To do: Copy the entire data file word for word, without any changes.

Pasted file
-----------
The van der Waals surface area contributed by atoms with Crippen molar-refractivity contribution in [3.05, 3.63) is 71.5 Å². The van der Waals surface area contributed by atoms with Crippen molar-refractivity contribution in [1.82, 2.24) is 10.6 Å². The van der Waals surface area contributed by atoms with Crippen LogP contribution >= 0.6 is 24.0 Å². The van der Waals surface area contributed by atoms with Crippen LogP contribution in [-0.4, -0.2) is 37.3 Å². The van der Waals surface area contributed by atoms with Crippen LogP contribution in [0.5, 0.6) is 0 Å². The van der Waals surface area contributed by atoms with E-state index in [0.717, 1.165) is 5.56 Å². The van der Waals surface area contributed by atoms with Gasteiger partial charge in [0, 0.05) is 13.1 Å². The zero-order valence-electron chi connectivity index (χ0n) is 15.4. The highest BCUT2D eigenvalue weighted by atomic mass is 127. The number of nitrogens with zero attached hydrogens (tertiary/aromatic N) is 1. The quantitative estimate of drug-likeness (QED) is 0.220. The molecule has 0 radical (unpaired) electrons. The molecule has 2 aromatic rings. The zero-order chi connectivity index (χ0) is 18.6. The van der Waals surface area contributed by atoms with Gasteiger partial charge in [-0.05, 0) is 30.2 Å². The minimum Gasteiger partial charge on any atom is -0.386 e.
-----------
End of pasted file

The van der Waals surface area contributed by atoms with Crippen molar-refractivity contribution in [3.05, 3.63) is 71.5 Å². The van der Waals surface area contributed by atoms with Crippen molar-refractivity contribution in [1.82, 2.24) is 10.6 Å². The van der Waals surface area contributed by atoms with Crippen LogP contribution >= 0.6 is 24.0 Å². The van der Waals surface area contributed by atoms with Crippen LogP contribution in [-0.4, -0.2) is 37.3 Å². The van der Waals surface area contributed by atoms with Crippen LogP contribution in [0.5, 0.6) is 0 Å². The van der Waals surface area contributed by atoms with E-state index in [0.717, 1.165) is 5.56 Å². The van der Waals surface area contributed by atoms with Gasteiger partial charge in [0, 0.05) is 13.1 Å². The zero-order valence-electron chi connectivity index (χ0n) is 15.4. The highest BCUT2D eigenvalue weighted by atomic mass is 127. The number of nitrogens with zero attached hydrogens (tertiary/aromatic N) is 1. The quantitative estimate of drug-likeness (QED) is 0.220. The molecule has 0 radical (unpaired) electrons. The molecule has 2 aromatic rings. The zero-order chi connectivity index (χ0) is 18.6. The van der Waals surface area contributed by atoms with Gasteiger partial charge in [-0.05, 0) is 30.2 Å². The minimum Gasteiger partial charge on any atom is -0.386 e.